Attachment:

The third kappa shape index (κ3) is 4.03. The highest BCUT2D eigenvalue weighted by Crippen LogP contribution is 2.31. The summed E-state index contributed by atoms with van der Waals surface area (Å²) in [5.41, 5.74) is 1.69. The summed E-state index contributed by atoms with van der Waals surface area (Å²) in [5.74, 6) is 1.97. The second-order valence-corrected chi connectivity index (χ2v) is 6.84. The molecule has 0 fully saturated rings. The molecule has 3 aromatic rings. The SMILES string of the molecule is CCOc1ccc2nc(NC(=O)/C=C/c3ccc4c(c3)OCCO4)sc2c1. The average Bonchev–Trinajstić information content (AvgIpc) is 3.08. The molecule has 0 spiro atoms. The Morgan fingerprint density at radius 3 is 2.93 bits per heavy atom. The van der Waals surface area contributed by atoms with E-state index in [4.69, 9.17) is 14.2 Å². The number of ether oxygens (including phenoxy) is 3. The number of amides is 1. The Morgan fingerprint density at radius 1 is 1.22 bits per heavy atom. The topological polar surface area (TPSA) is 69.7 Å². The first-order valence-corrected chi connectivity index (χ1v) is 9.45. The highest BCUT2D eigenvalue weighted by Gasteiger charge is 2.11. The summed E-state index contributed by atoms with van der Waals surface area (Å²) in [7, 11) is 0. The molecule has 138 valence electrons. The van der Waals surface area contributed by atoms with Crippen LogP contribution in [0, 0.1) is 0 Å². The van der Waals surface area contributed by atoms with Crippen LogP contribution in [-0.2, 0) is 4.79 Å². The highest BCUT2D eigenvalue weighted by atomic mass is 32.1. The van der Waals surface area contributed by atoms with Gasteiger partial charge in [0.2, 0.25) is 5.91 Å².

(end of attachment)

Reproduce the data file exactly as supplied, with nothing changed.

The third kappa shape index (κ3) is 4.03. The highest BCUT2D eigenvalue weighted by Crippen LogP contribution is 2.31. The summed E-state index contributed by atoms with van der Waals surface area (Å²) in [5.41, 5.74) is 1.69. The summed E-state index contributed by atoms with van der Waals surface area (Å²) in [5.74, 6) is 1.97. The second-order valence-corrected chi connectivity index (χ2v) is 6.84. The molecule has 0 fully saturated rings. The molecule has 3 aromatic rings. The SMILES string of the molecule is CCOc1ccc2nc(NC(=O)/C=C/c3ccc4c(c3)OCCO4)sc2c1. The average Bonchev–Trinajstić information content (AvgIpc) is 3.08. The molecule has 0 spiro atoms. The Morgan fingerprint density at radius 3 is 2.93 bits per heavy atom. The van der Waals surface area contributed by atoms with E-state index in [4.69, 9.17) is 14.2 Å². The number of ether oxygens (including phenoxy) is 3. The number of amides is 1. The Morgan fingerprint density at radius 1 is 1.22 bits per heavy atom. The topological polar surface area (TPSA) is 69.7 Å². The first-order valence-corrected chi connectivity index (χ1v) is 9.45. The highest BCUT2D eigenvalue weighted by Gasteiger charge is 2.11. The summed E-state index contributed by atoms with van der Waals surface area (Å²) in [7, 11) is 0. The molecule has 138 valence electrons. The van der Waals surface area contributed by atoms with Crippen LogP contribution in [0, 0.1) is 0 Å². The van der Waals surface area contributed by atoms with Crippen LogP contribution in [-0.2, 0) is 4.79 Å². The highest BCUT2D eigenvalue weighted by atomic mass is 32.1. The van der Waals surface area contributed by atoms with Gasteiger partial charge in [0.2, 0.25) is 5.91 Å².